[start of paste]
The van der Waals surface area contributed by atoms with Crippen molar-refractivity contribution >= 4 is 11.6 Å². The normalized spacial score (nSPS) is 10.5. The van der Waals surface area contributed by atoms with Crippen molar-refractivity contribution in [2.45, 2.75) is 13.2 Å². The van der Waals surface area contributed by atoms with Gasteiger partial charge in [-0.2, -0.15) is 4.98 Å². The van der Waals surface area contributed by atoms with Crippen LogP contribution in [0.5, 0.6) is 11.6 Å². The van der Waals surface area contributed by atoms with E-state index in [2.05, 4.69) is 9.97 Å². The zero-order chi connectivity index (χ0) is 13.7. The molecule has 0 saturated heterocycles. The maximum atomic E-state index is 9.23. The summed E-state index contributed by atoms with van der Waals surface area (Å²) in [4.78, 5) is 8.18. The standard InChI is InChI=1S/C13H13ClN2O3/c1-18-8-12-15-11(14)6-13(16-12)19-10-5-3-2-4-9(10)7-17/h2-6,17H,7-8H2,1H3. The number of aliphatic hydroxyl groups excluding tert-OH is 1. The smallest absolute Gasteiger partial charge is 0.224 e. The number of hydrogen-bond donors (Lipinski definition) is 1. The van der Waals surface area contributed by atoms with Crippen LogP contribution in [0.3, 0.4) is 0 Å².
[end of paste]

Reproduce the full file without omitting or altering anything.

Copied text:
The van der Waals surface area contributed by atoms with Crippen molar-refractivity contribution >= 4 is 11.6 Å². The normalized spacial score (nSPS) is 10.5. The van der Waals surface area contributed by atoms with Crippen molar-refractivity contribution in [2.45, 2.75) is 13.2 Å². The van der Waals surface area contributed by atoms with Gasteiger partial charge in [-0.2, -0.15) is 4.98 Å². The van der Waals surface area contributed by atoms with Crippen LogP contribution in [0.5, 0.6) is 11.6 Å². The van der Waals surface area contributed by atoms with E-state index in [2.05, 4.69) is 9.97 Å². The zero-order chi connectivity index (χ0) is 13.7. The molecule has 0 saturated heterocycles. The maximum atomic E-state index is 9.23. The summed E-state index contributed by atoms with van der Waals surface area (Å²) in [4.78, 5) is 8.18. The standard InChI is InChI=1S/C13H13ClN2O3/c1-18-8-12-15-11(14)6-13(16-12)19-10-5-3-2-4-9(10)7-17/h2-6,17H,7-8H2,1H3. The number of aliphatic hydroxyl groups excluding tert-OH is 1. The smallest absolute Gasteiger partial charge is 0.224 e. The number of hydrogen-bond donors (Lipinski definition) is 1. The van der Waals surface area contributed by atoms with Crippen LogP contribution in [0.3, 0.4) is 0 Å².